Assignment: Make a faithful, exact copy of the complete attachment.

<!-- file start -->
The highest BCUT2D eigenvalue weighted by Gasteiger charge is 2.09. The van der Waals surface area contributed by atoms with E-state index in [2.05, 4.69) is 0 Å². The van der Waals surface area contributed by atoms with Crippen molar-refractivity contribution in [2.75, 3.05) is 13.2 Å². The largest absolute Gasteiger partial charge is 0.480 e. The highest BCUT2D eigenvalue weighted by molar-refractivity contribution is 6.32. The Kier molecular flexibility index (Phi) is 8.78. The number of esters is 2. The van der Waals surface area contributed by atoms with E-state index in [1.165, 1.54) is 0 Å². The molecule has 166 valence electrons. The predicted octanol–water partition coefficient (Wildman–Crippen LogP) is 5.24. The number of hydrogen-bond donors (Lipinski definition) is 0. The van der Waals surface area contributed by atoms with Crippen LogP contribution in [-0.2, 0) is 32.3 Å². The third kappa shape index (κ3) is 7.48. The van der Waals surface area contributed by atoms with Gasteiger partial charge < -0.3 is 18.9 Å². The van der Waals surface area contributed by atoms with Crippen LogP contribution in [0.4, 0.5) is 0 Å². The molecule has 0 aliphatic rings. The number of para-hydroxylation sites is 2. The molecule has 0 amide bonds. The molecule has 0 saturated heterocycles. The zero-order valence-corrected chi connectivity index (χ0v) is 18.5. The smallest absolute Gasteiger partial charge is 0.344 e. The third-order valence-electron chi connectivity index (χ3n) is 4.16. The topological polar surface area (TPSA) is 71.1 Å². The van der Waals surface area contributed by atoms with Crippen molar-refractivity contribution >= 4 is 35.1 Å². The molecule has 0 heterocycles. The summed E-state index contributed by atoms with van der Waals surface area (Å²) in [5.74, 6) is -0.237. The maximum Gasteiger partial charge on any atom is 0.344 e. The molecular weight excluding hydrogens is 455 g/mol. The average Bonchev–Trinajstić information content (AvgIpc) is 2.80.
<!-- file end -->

The highest BCUT2D eigenvalue weighted by Gasteiger charge is 2.09. The van der Waals surface area contributed by atoms with E-state index in [2.05, 4.69) is 0 Å². The van der Waals surface area contributed by atoms with Crippen molar-refractivity contribution in [2.75, 3.05) is 13.2 Å². The largest absolute Gasteiger partial charge is 0.480 e. The highest BCUT2D eigenvalue weighted by molar-refractivity contribution is 6.32. The Kier molecular flexibility index (Phi) is 8.78. The number of esters is 2. The van der Waals surface area contributed by atoms with E-state index in [1.165, 1.54) is 0 Å². The molecule has 166 valence electrons. The predicted octanol–water partition coefficient (Wildman–Crippen LogP) is 5.24. The number of hydrogen-bond donors (Lipinski definition) is 0. The van der Waals surface area contributed by atoms with Crippen LogP contribution in [-0.2, 0) is 32.3 Å². The third kappa shape index (κ3) is 7.48. The van der Waals surface area contributed by atoms with Gasteiger partial charge < -0.3 is 18.9 Å². The van der Waals surface area contributed by atoms with Crippen LogP contribution in [0.4, 0.5) is 0 Å². The molecule has 0 aliphatic rings. The number of para-hydroxylation sites is 2. The molecule has 0 amide bonds. The molecule has 0 saturated heterocycles. The zero-order valence-corrected chi connectivity index (χ0v) is 18.5. The smallest absolute Gasteiger partial charge is 0.344 e. The third-order valence-electron chi connectivity index (χ3n) is 4.16. The topological polar surface area (TPSA) is 71.1 Å². The van der Waals surface area contributed by atoms with Crippen molar-refractivity contribution >= 4 is 35.1 Å². The molecule has 0 heterocycles. The summed E-state index contributed by atoms with van der Waals surface area (Å²) in [5.74, 6) is -0.237. The maximum Gasteiger partial charge on any atom is 0.344 e. The molecular weight excluding hydrogens is 455 g/mol. The average Bonchev–Trinajstić information content (AvgIpc) is 2.80.